Digital era leadership key focus areas

While digital era leaders must stay ahead of transforming business models, it’s equally important to know what drives, aligns and motivates teams and individuals.
Read time 7min 20sec

2020 will go down in history as the year when people across the globe had to unite to play their part in combating the spread of COVID-19. The year has proven we live in a highly-complex, uncertain, interconnected and ever-changing world.

In this dynamic world, individuals and businesses are either disrupting or are being disrupted by prevailing megatrends. The economic, political and social disruption caused by the pandemic has been devastating, and dealing with the unforeseen challenges caused by the pandemic has taken a significant toll on people across the world.

The pandemic has and will continue to impact our lives, our careers and how we do things, in a major way. Many commentators have labelled COVID-19 as the biggest driver or accelerator of digital transformation for individuals, societies, industries and organisations.

These waves of digital transformation are affecting entire business models and at times creating new industries and business models. This has transformed our communication, ways of working, shopping and many other facets of our lives.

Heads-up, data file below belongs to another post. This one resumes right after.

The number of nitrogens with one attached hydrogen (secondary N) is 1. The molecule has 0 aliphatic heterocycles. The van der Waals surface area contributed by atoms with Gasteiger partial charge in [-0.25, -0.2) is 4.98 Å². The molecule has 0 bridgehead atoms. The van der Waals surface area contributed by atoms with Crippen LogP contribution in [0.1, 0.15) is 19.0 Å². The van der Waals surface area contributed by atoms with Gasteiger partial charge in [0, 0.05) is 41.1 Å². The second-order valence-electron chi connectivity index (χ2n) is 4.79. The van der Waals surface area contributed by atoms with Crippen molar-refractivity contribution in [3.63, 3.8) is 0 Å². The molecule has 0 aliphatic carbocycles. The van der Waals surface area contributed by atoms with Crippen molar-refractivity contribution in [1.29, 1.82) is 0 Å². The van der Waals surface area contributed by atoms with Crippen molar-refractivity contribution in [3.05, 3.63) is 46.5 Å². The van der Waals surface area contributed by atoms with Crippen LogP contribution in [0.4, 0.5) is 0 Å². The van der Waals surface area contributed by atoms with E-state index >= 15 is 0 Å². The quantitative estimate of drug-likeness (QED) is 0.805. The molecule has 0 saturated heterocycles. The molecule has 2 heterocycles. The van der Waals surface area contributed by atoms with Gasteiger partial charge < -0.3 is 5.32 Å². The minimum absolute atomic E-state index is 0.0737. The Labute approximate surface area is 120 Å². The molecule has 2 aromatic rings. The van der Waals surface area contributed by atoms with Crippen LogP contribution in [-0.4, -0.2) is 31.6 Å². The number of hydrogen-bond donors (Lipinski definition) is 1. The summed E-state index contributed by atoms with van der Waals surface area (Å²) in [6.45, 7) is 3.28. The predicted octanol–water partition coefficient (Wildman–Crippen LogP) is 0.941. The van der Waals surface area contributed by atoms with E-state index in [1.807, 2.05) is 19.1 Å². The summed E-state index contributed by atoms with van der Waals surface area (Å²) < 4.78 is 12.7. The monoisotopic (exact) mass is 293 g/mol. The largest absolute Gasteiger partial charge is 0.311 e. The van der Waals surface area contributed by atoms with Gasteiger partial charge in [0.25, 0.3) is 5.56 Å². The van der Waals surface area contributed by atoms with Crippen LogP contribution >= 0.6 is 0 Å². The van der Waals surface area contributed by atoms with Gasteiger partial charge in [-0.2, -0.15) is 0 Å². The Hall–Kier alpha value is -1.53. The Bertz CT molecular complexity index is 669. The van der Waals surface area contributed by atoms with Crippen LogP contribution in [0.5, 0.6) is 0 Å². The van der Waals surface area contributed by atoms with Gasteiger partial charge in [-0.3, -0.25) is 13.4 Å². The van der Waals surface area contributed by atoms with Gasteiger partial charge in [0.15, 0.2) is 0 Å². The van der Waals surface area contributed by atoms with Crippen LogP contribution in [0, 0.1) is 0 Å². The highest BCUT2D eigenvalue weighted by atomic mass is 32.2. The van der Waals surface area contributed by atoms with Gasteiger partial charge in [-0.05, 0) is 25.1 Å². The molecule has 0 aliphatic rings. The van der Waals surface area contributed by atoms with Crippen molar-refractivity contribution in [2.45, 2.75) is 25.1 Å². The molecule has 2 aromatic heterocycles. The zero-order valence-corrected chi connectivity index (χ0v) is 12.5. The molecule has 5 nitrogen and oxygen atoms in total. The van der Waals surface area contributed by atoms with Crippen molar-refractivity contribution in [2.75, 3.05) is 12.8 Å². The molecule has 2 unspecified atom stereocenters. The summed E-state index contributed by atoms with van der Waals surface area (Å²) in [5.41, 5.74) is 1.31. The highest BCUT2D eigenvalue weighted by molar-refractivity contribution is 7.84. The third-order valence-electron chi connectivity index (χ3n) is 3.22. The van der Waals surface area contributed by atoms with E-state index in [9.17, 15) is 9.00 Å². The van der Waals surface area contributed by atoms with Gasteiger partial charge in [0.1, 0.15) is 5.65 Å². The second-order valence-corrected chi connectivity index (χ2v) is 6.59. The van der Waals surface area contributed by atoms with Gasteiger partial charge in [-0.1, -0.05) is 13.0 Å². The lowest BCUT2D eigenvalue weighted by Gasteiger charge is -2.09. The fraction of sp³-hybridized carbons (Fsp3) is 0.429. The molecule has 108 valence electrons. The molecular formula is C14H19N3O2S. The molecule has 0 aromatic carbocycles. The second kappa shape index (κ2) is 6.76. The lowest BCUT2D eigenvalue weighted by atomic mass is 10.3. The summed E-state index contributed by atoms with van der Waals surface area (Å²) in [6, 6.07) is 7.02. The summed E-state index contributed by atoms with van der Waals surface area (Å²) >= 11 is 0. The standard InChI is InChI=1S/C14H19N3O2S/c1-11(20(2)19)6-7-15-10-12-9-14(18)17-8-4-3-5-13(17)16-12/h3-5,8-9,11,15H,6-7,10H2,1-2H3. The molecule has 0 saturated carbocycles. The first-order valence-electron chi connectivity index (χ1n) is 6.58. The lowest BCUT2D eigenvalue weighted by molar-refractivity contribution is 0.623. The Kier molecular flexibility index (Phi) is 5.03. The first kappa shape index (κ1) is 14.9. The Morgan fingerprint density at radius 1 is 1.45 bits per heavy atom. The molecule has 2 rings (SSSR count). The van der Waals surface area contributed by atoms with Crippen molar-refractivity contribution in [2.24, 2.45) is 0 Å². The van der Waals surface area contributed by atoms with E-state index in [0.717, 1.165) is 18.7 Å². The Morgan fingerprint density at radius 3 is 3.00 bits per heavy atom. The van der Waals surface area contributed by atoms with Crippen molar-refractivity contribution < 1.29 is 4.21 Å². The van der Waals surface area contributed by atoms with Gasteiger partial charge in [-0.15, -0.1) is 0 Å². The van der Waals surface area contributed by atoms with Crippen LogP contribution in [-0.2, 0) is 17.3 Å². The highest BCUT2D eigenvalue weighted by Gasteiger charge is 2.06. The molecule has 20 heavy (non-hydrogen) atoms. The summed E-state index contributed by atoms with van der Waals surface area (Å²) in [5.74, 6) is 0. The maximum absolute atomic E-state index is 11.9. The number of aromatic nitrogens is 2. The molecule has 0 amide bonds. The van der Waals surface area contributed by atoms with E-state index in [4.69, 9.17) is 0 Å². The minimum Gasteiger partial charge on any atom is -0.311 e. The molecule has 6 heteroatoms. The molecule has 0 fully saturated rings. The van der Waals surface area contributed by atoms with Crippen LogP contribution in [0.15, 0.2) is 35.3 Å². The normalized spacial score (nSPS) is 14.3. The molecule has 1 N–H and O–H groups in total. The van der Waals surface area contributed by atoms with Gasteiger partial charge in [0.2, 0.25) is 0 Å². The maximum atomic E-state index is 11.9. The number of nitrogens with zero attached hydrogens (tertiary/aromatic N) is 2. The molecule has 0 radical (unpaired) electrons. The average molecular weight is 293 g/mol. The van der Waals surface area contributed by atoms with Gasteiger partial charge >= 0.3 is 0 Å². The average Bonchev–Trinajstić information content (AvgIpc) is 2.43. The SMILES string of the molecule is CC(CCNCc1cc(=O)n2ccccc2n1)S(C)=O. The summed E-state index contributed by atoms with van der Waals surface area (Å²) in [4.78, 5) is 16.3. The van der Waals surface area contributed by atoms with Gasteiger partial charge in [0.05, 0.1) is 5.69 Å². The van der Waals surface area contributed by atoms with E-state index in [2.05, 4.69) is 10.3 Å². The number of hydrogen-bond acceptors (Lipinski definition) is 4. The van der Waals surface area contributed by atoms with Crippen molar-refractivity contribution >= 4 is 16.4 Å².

The pandemic has seen more businesses rapidly adopting digital solutions in order to survive and thrive during this difficult trading period. Unfortunately, some businesses haven’t survived and many people have lost their jobs. Those who have embraced technology seem to be navigating this difficult period better and are likely to future-proof their businesses.

The world as we know it is changing at a rapid rate. The impact of prevailing megatrends and advances in digital technology are reshaping the workplace and placing a new set of demands on leaders.

One major change brought by the pandemic and enabled by technology is teams working remotely. With teams not meeting in person, it is critical for leaders to find new ways of keeping teams engaged, motivated and connected while keeping safe from the pandemic. In an effort to prepare leaders for dealing with the new ways of working and business models, organisations have to revamp their leadership philosophies and programmes to produce digital era leaders. These should be people-focused, which feels almost unnatural in the digital environment.